The Tribunal found that although there had been a level of sexual banter and innuendo engaged in by both parties, none of that amounted to solicitation or encouragement for the conduct which occurred. The Tribunal was of the view that it would have been obvious to Mr Nutt that his advances were unwelcome and that he was attempting to use a position of influence over Ms Lang to persuade her to engage in consensual sexual activity with him. The Tribunal also considered that whilst Ms Lang’s reaction to the events resulted from her special susceptibility to anxiety or panic attacks, this did not excuse the respondent or diminish his responsibility for the consequences of his actions. The Tribunal applied the “eggshell skull” rule that just because Ms Lang might have a special susceptibility did not mean that the compensation she should receive should be reduced.

The Tribunal considered an award of $15 000 for general compensation was appropriate together with interest. The Tribunal found that Ms Lang was probably capable of performing paid work from the time she left the Club’s employment but the respondent had not sought to show that there was any employment available to her that she should have undertaken. In any event, the Tribunal considered that Ms Lang would have had difficulty obtaining employment given her depressed state. The Tribunal awarded $24 700 for past economic loss being the equivalent of 1 year’s nett income, making a total award of $40 505.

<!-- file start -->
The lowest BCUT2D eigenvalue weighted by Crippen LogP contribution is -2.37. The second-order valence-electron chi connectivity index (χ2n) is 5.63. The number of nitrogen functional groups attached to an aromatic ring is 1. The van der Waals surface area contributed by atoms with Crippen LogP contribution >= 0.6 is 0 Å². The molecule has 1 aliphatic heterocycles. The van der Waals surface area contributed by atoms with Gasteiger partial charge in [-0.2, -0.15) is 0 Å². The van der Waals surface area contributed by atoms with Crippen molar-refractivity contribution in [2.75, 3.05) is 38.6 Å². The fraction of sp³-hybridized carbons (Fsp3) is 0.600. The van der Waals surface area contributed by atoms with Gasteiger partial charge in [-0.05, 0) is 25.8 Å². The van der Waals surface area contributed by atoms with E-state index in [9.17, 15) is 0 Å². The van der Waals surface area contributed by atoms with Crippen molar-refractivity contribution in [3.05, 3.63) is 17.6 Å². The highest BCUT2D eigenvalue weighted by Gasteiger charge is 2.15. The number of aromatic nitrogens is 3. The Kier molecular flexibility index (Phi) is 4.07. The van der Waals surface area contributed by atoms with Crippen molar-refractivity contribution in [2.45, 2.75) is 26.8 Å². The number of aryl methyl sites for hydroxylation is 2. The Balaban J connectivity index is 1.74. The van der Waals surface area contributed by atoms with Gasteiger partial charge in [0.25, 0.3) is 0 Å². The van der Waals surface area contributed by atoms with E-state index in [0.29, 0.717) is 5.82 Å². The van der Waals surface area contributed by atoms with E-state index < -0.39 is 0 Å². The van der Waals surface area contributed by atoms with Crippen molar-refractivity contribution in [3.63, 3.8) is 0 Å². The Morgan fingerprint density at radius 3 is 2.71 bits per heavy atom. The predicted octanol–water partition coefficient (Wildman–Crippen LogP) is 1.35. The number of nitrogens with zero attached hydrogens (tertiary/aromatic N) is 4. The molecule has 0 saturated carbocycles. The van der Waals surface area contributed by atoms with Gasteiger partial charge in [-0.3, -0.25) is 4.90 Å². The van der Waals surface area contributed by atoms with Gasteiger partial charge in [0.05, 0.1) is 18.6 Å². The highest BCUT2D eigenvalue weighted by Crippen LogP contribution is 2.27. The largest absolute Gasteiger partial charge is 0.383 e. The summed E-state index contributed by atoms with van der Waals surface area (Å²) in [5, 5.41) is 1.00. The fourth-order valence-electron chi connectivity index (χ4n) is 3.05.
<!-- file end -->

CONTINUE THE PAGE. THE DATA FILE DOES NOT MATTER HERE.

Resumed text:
D. Complaint process

Please note the information set out below is of a general nature only and it is not intended to replace legal advice about any specific claim. The Queensland Human Rights Commission (“Commission”) has been established to handle complaints under the Anti-Discrimination Act 1991 (Qld) (“Act”) and the Queensland Industrial Relations Commission hears work related complaints that are unable to be resolved at the Commission stage. Similar provisions exist under federal legislation and are dealt with by the Australian Human Rights Commission and federal courts. This section contains practical information about procedure in the Commission. Procedure in the federal jurisdiction is similar although there are some differences. Further information is available on the website of the Queensland Human Rights Commission – www.qhrc.qld.gov.au or the Australian Human Rights Commission website – www.humanrights.gov.au.